I know saying yes too much and too often can get you into trouble. It’s important to know and respect your limits. I’m not going to pretend this approach didn’t take a bit of a toll. I worked my ass off, and it’s not something that can be sustained forever. But this year, whenever possible, I said yes and reached out and grabbed with both hands whatever opportunities came my way, and it really paid off in a multitude of ways.

candles and knitting at preserve

Here I am at my side hustle, knitting and selling my aromatherapy candles for Haven Herbs! Look how happy I am! I look a little dorky, and I am a little dorky. I can own that and still be happy. Also, check out my great earring game.

My Christmas Cactus is blooming with gratitude as well.

img_1320

Decisions, Decisions

I am making progress on Kate Davies’ Goats of Inversnaid hat for Hans. I won’t have any trouble finishing it by Christmas if I stay on task.

I wasn’t sure if the Milarrochy Tweed yarn would work for the crisp design, but I kind of love it. I think it gives a more grown-up look to it. I’m also thinking about changing the hearts at the crown to a star, because Hans is 15. I don’t need to say anymore than that, right?

There are two knitting clubs I want to participate in for 2019, and I can’t make up my mind.

Kate Davies has an upcoming club that looks to be more design oriented, and includes an awesome journal.

Knitspot is offering the School of Wool where you learn about American sheep breeds and fibers, and you get undyed yarn to play with.

I want to do both. I can do both, right? Can I afford to do both? (Can I afford not to do both?)

RIP Rudy

rudy arm knitted blanket

We lost our beloved cat Rudy on Friday. He was older and had some chronic illnesses, and finally succumbed to one of them. He was the kind of cat that never demanded anything, so when he wanted something like the arm-knitted wool roving blanket you just finished, you gladly let him have it. He was gentle and handsome, and always looked forward to couch time. We love you, Rudy! We’ll meet you in the next life.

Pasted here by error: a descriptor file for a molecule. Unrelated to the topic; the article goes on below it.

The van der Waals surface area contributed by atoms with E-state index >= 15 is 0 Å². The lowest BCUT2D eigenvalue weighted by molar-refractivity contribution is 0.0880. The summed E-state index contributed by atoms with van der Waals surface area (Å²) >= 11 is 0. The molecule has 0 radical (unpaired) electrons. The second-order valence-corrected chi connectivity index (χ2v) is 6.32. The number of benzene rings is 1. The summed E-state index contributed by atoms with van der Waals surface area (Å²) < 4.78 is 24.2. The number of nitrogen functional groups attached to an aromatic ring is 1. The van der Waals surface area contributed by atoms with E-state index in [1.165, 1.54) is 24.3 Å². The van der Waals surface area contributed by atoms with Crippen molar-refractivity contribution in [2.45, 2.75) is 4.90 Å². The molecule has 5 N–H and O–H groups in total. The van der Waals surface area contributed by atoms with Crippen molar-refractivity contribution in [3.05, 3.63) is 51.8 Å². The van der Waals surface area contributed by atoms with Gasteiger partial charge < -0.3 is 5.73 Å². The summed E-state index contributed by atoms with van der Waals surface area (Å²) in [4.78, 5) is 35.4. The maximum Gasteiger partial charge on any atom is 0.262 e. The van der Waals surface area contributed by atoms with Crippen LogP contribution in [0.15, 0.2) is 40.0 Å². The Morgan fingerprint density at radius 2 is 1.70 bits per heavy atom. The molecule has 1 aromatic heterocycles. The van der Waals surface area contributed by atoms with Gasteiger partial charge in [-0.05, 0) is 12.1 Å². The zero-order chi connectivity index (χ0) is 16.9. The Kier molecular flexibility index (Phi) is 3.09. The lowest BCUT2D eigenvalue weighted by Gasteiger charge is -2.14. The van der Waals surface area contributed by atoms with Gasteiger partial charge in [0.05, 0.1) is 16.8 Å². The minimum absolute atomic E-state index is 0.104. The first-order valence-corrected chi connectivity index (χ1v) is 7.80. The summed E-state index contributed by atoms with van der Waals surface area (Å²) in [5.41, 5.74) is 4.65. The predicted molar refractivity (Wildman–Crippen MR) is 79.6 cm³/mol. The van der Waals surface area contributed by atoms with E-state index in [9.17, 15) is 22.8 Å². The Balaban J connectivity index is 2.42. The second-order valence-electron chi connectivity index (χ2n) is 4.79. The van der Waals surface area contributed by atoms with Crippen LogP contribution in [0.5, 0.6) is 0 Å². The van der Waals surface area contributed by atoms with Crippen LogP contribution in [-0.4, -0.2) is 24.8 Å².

Gluten Free Rosemary Shortbread Stars

I haven’t been knitting much lately due to work. But last night I did bake some cookies for Holidayville, our neighborhood’s Christmas shopping event. Shortbread is my favorite cookie, and rosemary is my favorite fresh herb, and I’m pretty sure I’ve had herb infused shortbread before. It sounded delicious, anyway.

First I cut and chopped fresh rosemary from my plant and made a compound butter with some Irish butter. I specifically chose non-US butter because I recently heard on The Splendid Table that European butter has a higher fat content by law. I thought, that’s gotta be a good thing for cookies, right?

After the butter had been infused for about 48 hours in the frig, I followed this recipe using my rosemary butter. However, I used Trader Joe’s gluten free flour mix, and I have learned that flour mixes are the kiss of death for gluten free cookies. But I didn’t have time to go to the natural food store and get all the right flours, and I did have xantham gum to add.

These cookies came out okay, but they were crumbly until fully cool, so I had to be careful transferring them to the cooling racks. The Irish butter makes them so rich you only really want one. If I were to make them again, I would use plain old unsalted American butter and go shopping for the individual flours like I should have done in the first place.

After Holidayville today, I plan to come home, plant myself on the sofa, watch goofy Christmas movies and knit until I pass out. I think tonight I’ll watch Christmas with the Kranks, one of my goofiest favorites. Bob will probably let me have my way, even though he doesn’t enjoy the dumb Christmas movies like I do.

Maybe next Saturday we’ll invite the kids over for Rare Exports, our most favoritest Christmas movie ever. We also enjoyed Krampus, and I think that should be queued this holiday season as well, even though it isn’t as well done as Rare Exports.